Architecture

Agnès Varda – Salut les cubains (1963)

Quote:
1963’s Salut les cubains is a collaboration with Yves Montand that compiles Varda’s photojournalism from Cuba, ten years after the revolution, into a celebratory ode to the island, its people and culture, and the still-very-young socialist state. The images are striking from a historical standpoint, although they don’t hint quite yet at the more poetic direction toward which Varda’s work will evolve. Her photo-montage style recalls both Soviet revolutionary film and the Cuban documentaries of Santiago Álvarez, whose career was just beginning at this time. Moments are poignant, such as seeing Cuban director Sara Gomez cutting up around the ICAIC studios shortly before her death. But Salut les cubains’ dominant impression is one of boundless energy and the nation’s great hope in trying to forge a new way of life. Read More »

Various – Cathedrals of Culture (2014)

“Wim Wenders was bitten by the 3D bug when he made his 2011 dance docu, “Pina,” and he expands the possibilities of the format still further with “Cathedrals of Culture.” Giving all new meaning to the expression “if these walls could talk,” this conceptual six-part omnibus invites half a dozen international helmers to imagine the personalities of various cultural institutions, lending voices to their unique designs while allowing cameras to explore the buildings’ unique architectural features in all their multidimensional glory. Such an overlong and only intermittently absorbing project wouldn’t suffer in the slightest if broken up across several nights for non-3D arts TV, where the otherwise taxing presentation will likely find its broadest audience. Read More »

Yoni Goldstein & Meredith Zielke – A Machine to Live In (2020)

A Machine to Live In is a hybrid documentary linking the cosmic power structures of the state to the mystical architecture of cults and utopian cities in the remote hinterlands of Brazil. Read More »

Heinz Emigholz – Der zynische Körper AKA The Holy Bunch (1991)

Carl is having trouble writing. As the film progresses, his novelistic character develops into a real person who intervenes in his life with increasing menace. The lector Roy supports Carl but is marked by a severe illness. To escape his difficulties, Carl accompanies Jon and Liza on an architectural journey. Bela and Fred remain behind with Roy and are confronted with his approaching death. For his friends, his death becomes the motive to reconstruct their life spent together. Read More »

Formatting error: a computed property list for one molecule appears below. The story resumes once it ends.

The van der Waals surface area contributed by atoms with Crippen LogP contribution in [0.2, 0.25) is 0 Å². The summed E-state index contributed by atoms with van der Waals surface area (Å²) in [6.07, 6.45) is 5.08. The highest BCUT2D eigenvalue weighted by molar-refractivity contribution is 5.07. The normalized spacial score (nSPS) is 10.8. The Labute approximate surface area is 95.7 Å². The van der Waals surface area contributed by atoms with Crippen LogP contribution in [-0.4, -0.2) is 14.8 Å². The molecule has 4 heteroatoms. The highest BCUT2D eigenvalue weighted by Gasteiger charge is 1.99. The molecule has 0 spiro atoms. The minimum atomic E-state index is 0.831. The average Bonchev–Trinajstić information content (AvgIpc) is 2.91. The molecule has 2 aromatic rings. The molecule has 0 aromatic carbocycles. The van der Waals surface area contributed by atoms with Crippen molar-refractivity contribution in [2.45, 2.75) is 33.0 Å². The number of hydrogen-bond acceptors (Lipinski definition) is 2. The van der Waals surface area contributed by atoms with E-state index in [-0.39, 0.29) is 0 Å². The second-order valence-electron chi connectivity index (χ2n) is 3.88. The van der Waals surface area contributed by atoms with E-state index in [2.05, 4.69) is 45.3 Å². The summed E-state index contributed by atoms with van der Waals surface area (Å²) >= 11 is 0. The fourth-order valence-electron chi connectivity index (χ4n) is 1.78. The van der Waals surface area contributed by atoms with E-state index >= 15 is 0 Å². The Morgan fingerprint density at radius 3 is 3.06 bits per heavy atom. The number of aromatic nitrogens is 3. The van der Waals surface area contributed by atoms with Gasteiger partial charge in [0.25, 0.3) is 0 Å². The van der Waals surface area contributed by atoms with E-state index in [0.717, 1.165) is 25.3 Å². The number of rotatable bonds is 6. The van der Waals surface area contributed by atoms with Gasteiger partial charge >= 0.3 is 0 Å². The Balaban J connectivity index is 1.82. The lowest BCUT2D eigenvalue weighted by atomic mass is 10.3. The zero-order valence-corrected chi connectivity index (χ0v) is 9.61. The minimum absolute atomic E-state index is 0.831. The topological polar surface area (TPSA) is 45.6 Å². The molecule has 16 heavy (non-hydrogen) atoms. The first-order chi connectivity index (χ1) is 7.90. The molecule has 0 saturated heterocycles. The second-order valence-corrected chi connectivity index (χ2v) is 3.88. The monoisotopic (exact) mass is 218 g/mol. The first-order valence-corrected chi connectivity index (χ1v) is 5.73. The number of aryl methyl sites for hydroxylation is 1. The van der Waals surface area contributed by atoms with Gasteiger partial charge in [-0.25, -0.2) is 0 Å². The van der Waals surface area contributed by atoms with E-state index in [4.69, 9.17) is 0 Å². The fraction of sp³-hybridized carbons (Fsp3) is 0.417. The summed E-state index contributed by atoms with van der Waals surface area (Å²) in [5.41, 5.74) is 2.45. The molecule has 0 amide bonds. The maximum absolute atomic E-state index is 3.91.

Heinz Emigholz – Casa Golly (2021)

The films of pre-eminent documentary filmmaker Heinz Emigholz present the most important architects of the 20th century not through explanation or biography, but by using the camera to reveal the structures that define their art. From Bruce Goff’s churches to Gabriele D’Annunzio’s villas to Robert Maillart’s bridges, each exploratory and contemplative film is dedicated to the work of a single architect; taken together, the series shows us some of the most beautiful buildings of our time. Read More »

Heinz Emigholz – Antivilla (2021)

I am concerned with the cinematic recreation of the immediate experience of spaces, with the most accurate possible portrait of these spaces and its details in cinema.
Heinz Emigholz Read More »

Joris Ivens – …A Valparaíso (1963)

Quote:
Before the Panama Canal was dug in 1911, Valparaiso was one of the main seaports on the passage around Cape Horn. Over the centuries, the city fell into the hands of different conquerors, and natural violence repeatedly destroyed it for the greater part. In cooperation with the university of Santiago de Chile, Joris Ivens made a semi-documentary about the daily life in Valparaiso, where the contrasts between poor and rich immediately strike the eye. Ivens chose realistic, but also poetical images. The abrupt shift from black-and-white to colour in the film marks the transition from the initial pessimistic part to the later, more hopeful images. Read More »